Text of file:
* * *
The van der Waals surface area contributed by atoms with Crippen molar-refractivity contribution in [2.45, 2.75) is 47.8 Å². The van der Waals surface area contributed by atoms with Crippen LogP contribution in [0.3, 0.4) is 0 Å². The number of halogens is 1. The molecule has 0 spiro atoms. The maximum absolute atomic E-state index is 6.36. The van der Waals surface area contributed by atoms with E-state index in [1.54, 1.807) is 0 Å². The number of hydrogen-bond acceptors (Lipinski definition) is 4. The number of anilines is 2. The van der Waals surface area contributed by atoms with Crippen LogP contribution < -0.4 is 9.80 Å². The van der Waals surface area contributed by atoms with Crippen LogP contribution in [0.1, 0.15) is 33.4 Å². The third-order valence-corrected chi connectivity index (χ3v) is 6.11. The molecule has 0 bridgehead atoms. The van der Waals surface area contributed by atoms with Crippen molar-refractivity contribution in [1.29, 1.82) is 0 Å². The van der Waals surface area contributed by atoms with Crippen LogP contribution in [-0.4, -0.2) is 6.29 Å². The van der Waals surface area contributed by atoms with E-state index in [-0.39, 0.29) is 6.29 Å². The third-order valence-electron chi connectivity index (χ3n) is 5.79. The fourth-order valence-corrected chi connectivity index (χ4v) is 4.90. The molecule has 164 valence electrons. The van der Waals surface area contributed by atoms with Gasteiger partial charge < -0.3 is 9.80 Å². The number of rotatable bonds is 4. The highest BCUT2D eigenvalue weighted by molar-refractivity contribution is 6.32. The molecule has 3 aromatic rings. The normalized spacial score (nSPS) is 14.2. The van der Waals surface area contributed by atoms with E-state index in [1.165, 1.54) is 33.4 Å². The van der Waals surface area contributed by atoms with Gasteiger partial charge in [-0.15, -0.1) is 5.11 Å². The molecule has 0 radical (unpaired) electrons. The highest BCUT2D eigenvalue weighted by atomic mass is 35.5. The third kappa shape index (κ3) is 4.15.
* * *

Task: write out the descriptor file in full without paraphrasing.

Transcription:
The van der Waals surface area contributed by atoms with Crippen molar-refractivity contribution in [2.45, 2.75) is 47.8 Å². The van der Waals surface area contributed by atoms with Crippen LogP contribution in [0.3, 0.4) is 0 Å². The number of halogens is 1. The molecule has 0 spiro atoms. The maximum absolute atomic E-state index is 6.36. The van der Waals surface area contributed by atoms with E-state index in [1.54, 1.807) is 0 Å². The number of hydrogen-bond acceptors (Lipinski definition) is 4. The number of anilines is 2. The van der Waals surface area contributed by atoms with Crippen LogP contribution < -0.4 is 9.80 Å². The van der Waals surface area contributed by atoms with Crippen LogP contribution in [0.1, 0.15) is 33.4 Å². The third-order valence-corrected chi connectivity index (χ3v) is 6.11. The molecule has 0 bridgehead atoms. The van der Waals surface area contributed by atoms with Crippen molar-refractivity contribution in [1.29, 1.82) is 0 Å². The van der Waals surface area contributed by atoms with Crippen LogP contribution in [-0.4, -0.2) is 6.29 Å². The van der Waals surface area contributed by atoms with E-state index in [-0.39, 0.29) is 6.29 Å². The third-order valence-electron chi connectivity index (χ3n) is 5.79. The fourth-order valence-corrected chi connectivity index (χ4v) is 4.90. The molecule has 164 valence electrons. The van der Waals surface area contributed by atoms with Gasteiger partial charge < -0.3 is 9.80 Å². The number of rotatable bonds is 4. The highest BCUT2D eigenvalue weighted by molar-refractivity contribution is 6.32. The molecule has 3 aromatic rings. The normalized spacial score (nSPS) is 14.2. The van der Waals surface area contributed by atoms with E-state index in [1.165, 1.54) is 33.4 Å². The van der Waals surface area contributed by atoms with Gasteiger partial charge in [-0.15, -0.1) is 5.11 Å². The molecule has 0 radical (unpaired) electrons. The highest BCUT2D eigenvalue weighted by atomic mass is 35.5. The third kappa shape index (κ3) is 4.15.